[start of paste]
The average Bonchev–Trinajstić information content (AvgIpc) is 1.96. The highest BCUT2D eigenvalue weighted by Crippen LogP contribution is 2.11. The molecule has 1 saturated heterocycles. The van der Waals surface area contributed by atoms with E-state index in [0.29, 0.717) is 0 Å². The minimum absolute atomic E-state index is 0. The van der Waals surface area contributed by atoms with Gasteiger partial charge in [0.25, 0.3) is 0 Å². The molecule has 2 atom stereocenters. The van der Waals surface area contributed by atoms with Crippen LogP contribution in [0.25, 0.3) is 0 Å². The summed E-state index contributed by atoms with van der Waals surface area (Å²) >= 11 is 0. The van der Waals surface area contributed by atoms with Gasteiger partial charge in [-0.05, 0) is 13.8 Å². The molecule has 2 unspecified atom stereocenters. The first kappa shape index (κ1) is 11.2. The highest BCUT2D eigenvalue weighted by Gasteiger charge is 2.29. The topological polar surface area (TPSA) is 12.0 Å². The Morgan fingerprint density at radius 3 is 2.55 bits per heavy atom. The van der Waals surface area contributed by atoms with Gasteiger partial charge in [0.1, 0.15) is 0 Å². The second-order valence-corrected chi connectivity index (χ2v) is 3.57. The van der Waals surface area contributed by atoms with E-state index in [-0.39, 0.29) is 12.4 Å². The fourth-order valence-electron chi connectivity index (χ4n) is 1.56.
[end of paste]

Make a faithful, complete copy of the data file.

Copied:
The average Bonchev–Trinajstić information content (AvgIpc) is 1.96. The highest BCUT2D eigenvalue weighted by Crippen LogP contribution is 2.11. The molecule has 1 saturated heterocycles. The van der Waals surface area contributed by atoms with E-state index in [0.29, 0.717) is 0 Å². The minimum absolute atomic E-state index is 0. The van der Waals surface area contributed by atoms with Gasteiger partial charge in [0.25, 0.3) is 0 Å². The molecule has 2 atom stereocenters. The van der Waals surface area contributed by atoms with Crippen LogP contribution in [0.25, 0.3) is 0 Å². The summed E-state index contributed by atoms with van der Waals surface area (Å²) >= 11 is 0. The van der Waals surface area contributed by atoms with Gasteiger partial charge in [-0.05, 0) is 13.8 Å². The molecule has 2 unspecified atom stereocenters. The first kappa shape index (κ1) is 11.2. The highest BCUT2D eigenvalue weighted by Gasteiger charge is 2.29. The topological polar surface area (TPSA) is 12.0 Å². The Morgan fingerprint density at radius 3 is 2.55 bits per heavy atom. The van der Waals surface area contributed by atoms with Gasteiger partial charge in [0.1, 0.15) is 0 Å². The second-order valence-corrected chi connectivity index (χ2v) is 3.57. The van der Waals surface area contributed by atoms with E-state index in [-0.39, 0.29) is 12.4 Å². The fourth-order valence-electron chi connectivity index (χ4n) is 1.56.